“[…] When we went to the hospital, one of the doctors said: ‘This is the little girl who was raped’. It hurts. Everywhere she goes, people point at her. She is always locked up in the house. She doesn’t go out; she hardly communicates with people. She wants to go back to school but it’s not possible. »
More efforts should be done by the authorities to develop awareness and education campaigns to address the underlying social and cultural attitudes that discriminate against women and facilitate and perpetuate violence against them. These campaigns should promote zero tolerance for violence against women, debunk harmful gender stereotypes and myths associated with rape, eliminate the stigma associated with women victims of violence, and encourage victims to seek redress.
Urgent need to improve access to care, sexual and reproductive rights and psychological support
Guinea lacks an effective toll-free number enabling victims to report sexual violence and to receive medical and legal advice. And despite some initiatives like the creation of one-stop centres offering care and legal support, the availability, quality, and accessibility of the health system must be strengthened for victims, often of modest economic status. Many survivors are unable to access effective medical and psychological care or realise their right to sexual and reproductive health. Most medical specialist practice in the capital city Conakry and the cost of care can sometimes prevent victims from seeking treatment.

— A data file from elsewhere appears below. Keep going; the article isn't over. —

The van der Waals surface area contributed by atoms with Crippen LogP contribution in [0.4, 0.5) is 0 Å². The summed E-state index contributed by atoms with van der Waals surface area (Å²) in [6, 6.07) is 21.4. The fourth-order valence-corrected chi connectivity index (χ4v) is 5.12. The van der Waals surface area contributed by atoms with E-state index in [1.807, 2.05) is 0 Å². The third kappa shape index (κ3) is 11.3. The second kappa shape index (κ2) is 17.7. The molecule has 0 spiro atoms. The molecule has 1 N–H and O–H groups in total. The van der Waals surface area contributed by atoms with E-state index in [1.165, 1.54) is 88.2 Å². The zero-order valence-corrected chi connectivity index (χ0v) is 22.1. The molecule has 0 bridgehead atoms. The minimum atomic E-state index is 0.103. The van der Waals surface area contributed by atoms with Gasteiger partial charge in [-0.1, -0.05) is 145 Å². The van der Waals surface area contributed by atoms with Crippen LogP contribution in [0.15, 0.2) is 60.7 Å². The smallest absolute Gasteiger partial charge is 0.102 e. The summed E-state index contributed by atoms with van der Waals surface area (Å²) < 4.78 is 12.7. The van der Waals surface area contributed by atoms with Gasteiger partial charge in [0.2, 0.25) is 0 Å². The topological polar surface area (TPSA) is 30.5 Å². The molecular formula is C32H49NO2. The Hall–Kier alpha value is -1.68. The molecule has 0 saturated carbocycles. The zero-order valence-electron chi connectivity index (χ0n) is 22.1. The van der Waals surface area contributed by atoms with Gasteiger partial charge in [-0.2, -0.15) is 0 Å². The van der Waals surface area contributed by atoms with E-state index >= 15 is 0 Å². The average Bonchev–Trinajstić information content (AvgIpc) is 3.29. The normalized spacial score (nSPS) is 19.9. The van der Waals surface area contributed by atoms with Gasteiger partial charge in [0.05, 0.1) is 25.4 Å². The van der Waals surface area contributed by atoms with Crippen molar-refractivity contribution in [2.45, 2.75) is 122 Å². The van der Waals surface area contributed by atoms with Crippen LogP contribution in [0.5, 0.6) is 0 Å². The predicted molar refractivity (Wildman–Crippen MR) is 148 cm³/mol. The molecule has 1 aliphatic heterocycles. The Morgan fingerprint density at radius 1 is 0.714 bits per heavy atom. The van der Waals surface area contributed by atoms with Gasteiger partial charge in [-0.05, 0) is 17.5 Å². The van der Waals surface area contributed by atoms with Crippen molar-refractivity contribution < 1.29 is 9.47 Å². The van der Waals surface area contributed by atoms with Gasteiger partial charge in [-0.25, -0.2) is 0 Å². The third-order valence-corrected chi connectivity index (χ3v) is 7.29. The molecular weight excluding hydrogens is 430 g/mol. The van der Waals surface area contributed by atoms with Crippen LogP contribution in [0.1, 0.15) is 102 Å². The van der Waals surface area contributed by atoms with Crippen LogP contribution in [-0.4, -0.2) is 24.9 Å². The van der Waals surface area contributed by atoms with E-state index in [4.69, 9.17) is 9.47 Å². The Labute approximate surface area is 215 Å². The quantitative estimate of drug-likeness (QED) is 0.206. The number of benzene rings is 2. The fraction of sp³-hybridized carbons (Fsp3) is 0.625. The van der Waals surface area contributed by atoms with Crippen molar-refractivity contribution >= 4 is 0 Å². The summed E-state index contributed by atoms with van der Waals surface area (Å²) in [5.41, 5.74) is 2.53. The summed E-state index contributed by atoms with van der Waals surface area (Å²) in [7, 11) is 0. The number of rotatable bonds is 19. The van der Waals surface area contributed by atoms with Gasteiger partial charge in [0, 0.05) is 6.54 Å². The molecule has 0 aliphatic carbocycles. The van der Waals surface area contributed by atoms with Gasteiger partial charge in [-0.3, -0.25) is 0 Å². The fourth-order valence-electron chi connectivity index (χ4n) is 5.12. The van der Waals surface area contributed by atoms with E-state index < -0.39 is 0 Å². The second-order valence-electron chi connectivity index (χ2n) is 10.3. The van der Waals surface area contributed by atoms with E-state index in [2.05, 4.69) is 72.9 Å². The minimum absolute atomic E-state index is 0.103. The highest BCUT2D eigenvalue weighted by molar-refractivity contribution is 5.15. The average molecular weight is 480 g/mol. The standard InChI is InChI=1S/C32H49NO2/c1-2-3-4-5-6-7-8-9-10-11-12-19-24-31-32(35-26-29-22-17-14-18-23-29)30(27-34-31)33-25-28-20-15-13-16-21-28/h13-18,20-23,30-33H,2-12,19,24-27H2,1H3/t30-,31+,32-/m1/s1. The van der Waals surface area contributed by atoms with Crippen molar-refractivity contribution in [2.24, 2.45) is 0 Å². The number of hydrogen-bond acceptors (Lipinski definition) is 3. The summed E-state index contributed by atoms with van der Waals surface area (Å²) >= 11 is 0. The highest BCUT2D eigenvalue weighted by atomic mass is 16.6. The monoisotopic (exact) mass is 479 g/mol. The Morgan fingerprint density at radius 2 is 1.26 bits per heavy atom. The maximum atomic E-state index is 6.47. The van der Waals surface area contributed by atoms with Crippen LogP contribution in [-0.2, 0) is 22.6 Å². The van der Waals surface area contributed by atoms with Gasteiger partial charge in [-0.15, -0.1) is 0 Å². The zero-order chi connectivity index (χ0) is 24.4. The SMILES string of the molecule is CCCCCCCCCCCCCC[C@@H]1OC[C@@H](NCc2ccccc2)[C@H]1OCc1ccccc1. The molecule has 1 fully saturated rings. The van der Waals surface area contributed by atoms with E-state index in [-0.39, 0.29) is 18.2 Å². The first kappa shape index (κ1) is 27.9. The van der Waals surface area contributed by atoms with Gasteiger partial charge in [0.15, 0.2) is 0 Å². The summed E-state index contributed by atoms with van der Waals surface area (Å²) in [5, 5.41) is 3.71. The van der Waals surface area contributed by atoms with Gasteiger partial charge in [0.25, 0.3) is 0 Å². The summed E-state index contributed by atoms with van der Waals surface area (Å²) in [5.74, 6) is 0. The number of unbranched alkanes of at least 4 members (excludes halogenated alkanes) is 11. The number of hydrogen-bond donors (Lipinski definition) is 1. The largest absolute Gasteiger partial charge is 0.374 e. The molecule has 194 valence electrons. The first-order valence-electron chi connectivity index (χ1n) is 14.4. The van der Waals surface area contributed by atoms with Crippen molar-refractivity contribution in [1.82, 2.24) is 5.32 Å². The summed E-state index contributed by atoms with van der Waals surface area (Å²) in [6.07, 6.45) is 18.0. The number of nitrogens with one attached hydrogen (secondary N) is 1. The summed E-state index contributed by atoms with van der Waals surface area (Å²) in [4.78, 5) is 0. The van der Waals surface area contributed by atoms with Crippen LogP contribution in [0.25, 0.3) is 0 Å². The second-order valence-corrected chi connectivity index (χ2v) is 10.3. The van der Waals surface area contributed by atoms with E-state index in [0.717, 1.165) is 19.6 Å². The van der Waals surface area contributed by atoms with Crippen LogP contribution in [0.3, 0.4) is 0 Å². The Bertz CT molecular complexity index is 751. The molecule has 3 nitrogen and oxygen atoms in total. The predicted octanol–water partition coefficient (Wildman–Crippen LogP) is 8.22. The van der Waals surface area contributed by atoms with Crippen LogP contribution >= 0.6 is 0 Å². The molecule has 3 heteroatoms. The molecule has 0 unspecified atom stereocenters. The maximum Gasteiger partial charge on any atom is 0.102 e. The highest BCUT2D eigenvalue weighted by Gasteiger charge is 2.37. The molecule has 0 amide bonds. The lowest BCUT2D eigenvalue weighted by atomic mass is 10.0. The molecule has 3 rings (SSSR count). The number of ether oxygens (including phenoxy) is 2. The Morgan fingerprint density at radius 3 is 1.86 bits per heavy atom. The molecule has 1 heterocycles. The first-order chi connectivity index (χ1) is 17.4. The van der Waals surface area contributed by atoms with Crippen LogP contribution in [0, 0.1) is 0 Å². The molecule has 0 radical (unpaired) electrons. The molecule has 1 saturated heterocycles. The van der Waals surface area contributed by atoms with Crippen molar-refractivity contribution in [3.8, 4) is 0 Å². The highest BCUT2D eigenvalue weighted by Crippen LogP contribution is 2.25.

A doctor said to Amnesty International: “We can provide free consultations and reports. But if people have complications that require surgery, or infectious complications that require medication, we can’t do that for free.”
“The social stigma associated with rape in Guinea, which often leads to not reporting the crime and not filing complaints, leaves survivors of these atrocities without access to medical care and psychosocial support as well as legal aid to access justice and redress”, said Marie-Evelyne Petrus-Barry, IPPFAR Regional Director.
“Gender based violence in all its forms is recognised as a human rights violation by the international human rights framework and jurisprudence. Gender inequality, power imbalance and lack of respect for human rights are often the root causes of such heinous acts and prevents survivors from accessing and enjoying their full sexual and reproductive health and rights. As human rights defenders, we must all take a stand and put a stop to these inexcusable acts”, added Petrus-Barry.